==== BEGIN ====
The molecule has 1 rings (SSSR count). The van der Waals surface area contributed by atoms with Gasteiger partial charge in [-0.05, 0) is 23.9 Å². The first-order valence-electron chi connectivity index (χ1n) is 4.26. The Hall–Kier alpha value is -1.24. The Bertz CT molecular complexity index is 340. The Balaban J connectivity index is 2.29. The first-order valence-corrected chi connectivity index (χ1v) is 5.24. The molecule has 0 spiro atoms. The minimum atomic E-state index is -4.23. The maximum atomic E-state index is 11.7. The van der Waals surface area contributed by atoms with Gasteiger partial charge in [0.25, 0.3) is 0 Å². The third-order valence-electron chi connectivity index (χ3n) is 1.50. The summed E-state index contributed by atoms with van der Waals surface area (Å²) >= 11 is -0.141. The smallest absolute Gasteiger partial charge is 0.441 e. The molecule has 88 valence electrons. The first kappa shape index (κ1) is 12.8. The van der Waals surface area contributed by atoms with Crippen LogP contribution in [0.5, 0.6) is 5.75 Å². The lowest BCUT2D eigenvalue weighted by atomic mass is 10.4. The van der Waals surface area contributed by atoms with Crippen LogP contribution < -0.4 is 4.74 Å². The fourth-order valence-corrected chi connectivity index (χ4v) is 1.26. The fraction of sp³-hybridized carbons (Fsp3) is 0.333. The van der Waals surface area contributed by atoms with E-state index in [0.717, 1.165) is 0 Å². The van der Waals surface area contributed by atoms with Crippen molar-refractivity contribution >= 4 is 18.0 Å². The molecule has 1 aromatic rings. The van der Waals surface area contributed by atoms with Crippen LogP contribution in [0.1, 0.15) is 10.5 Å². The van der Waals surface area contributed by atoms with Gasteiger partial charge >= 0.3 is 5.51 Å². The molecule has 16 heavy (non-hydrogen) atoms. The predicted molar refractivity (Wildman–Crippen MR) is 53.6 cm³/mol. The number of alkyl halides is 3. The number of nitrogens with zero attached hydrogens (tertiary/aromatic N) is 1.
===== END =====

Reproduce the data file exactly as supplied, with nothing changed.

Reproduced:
The molecule has 1 rings (SSSR count). The van der Waals surface area contributed by atoms with Gasteiger partial charge in [-0.05, 0) is 23.9 Å². The first-order valence-electron chi connectivity index (χ1n) is 4.26. The Hall–Kier alpha value is -1.24. The Bertz CT molecular complexity index is 340. The Balaban J connectivity index is 2.29. The first-order valence-corrected chi connectivity index (χ1v) is 5.24. The molecule has 0 spiro atoms. The minimum atomic E-state index is -4.23. The maximum atomic E-state index is 11.7. The van der Waals surface area contributed by atoms with Gasteiger partial charge in [0.25, 0.3) is 0 Å². The third-order valence-electron chi connectivity index (χ3n) is 1.50. The summed E-state index contributed by atoms with van der Waals surface area (Å²) >= 11 is -0.141. The smallest absolute Gasteiger partial charge is 0.441 e. The molecule has 88 valence electrons. The first kappa shape index (κ1) is 12.8. The van der Waals surface area contributed by atoms with Crippen LogP contribution in [0.5, 0.6) is 5.75 Å². The lowest BCUT2D eigenvalue weighted by atomic mass is 10.4. The van der Waals surface area contributed by atoms with Crippen LogP contribution < -0.4 is 4.74 Å². The fourth-order valence-corrected chi connectivity index (χ4v) is 1.26. The fraction of sp³-hybridized carbons (Fsp3) is 0.333. The van der Waals surface area contributed by atoms with E-state index in [0.717, 1.165) is 0 Å². The van der Waals surface area contributed by atoms with Crippen molar-refractivity contribution >= 4 is 18.0 Å². The molecule has 1 aromatic rings. The van der Waals surface area contributed by atoms with Crippen LogP contribution in [0.1, 0.15) is 10.5 Å². The van der Waals surface area contributed by atoms with Gasteiger partial charge >= 0.3 is 5.51 Å². The molecule has 16 heavy (non-hydrogen) atoms. The predicted molar refractivity (Wildman–Crippen MR) is 53.6 cm³/mol. The number of alkyl halides is 3. The number of nitrogens with zero attached hydrogens (tertiary/aromatic N) is 1.